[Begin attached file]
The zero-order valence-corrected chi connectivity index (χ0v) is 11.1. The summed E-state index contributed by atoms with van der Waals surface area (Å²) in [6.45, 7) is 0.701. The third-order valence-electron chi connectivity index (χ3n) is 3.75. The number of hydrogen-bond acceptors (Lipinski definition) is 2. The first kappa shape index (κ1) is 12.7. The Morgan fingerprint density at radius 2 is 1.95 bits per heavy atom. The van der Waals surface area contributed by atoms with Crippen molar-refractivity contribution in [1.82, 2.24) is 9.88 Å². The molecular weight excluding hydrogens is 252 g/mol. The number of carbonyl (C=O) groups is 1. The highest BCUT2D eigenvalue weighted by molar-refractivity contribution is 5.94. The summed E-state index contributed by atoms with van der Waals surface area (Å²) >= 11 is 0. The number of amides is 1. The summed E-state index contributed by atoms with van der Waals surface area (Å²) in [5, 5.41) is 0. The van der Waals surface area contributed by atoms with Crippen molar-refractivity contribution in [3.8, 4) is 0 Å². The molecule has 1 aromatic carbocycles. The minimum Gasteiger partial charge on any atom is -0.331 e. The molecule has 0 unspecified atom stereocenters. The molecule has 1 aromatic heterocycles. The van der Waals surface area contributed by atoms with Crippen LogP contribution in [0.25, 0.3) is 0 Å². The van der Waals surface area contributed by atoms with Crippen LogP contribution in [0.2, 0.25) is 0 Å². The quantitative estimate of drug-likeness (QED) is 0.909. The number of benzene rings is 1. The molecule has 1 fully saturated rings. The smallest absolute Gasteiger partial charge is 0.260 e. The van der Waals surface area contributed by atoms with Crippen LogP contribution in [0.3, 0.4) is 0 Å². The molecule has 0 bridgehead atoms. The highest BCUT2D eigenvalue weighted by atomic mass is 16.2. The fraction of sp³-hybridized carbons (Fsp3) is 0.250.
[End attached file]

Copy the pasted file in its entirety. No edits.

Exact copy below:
The zero-order valence-corrected chi connectivity index (χ0v) is 11.1. The summed E-state index contributed by atoms with van der Waals surface area (Å²) in [6.45, 7) is 0.701. The third-order valence-electron chi connectivity index (χ3n) is 3.75. The number of hydrogen-bond acceptors (Lipinski definition) is 2. The first kappa shape index (κ1) is 12.7. The Morgan fingerprint density at radius 2 is 1.95 bits per heavy atom. The van der Waals surface area contributed by atoms with Crippen molar-refractivity contribution in [1.82, 2.24) is 9.88 Å². The molecular weight excluding hydrogens is 252 g/mol. The number of carbonyl (C=O) groups is 1. The highest BCUT2D eigenvalue weighted by molar-refractivity contribution is 5.94. The summed E-state index contributed by atoms with van der Waals surface area (Å²) >= 11 is 0. The number of amides is 1. The summed E-state index contributed by atoms with van der Waals surface area (Å²) in [5, 5.41) is 0. The van der Waals surface area contributed by atoms with Crippen molar-refractivity contribution in [3.8, 4) is 0 Å². The molecule has 1 aromatic carbocycles. The minimum Gasteiger partial charge on any atom is -0.331 e. The molecule has 0 unspecified atom stereocenters. The molecule has 1 aromatic heterocycles. The van der Waals surface area contributed by atoms with Crippen LogP contribution in [0.25, 0.3) is 0 Å². The van der Waals surface area contributed by atoms with Crippen LogP contribution in [0.2, 0.25) is 0 Å². The quantitative estimate of drug-likeness (QED) is 0.909. The number of benzene rings is 1. The molecule has 1 fully saturated rings. The smallest absolute Gasteiger partial charge is 0.260 e. The van der Waals surface area contributed by atoms with Crippen LogP contribution in [0.3, 0.4) is 0 Å². The molecule has 0 bridgehead atoms. The highest BCUT2D eigenvalue weighted by atomic mass is 16.2. The fraction of sp³-hybridized carbons (Fsp3) is 0.250.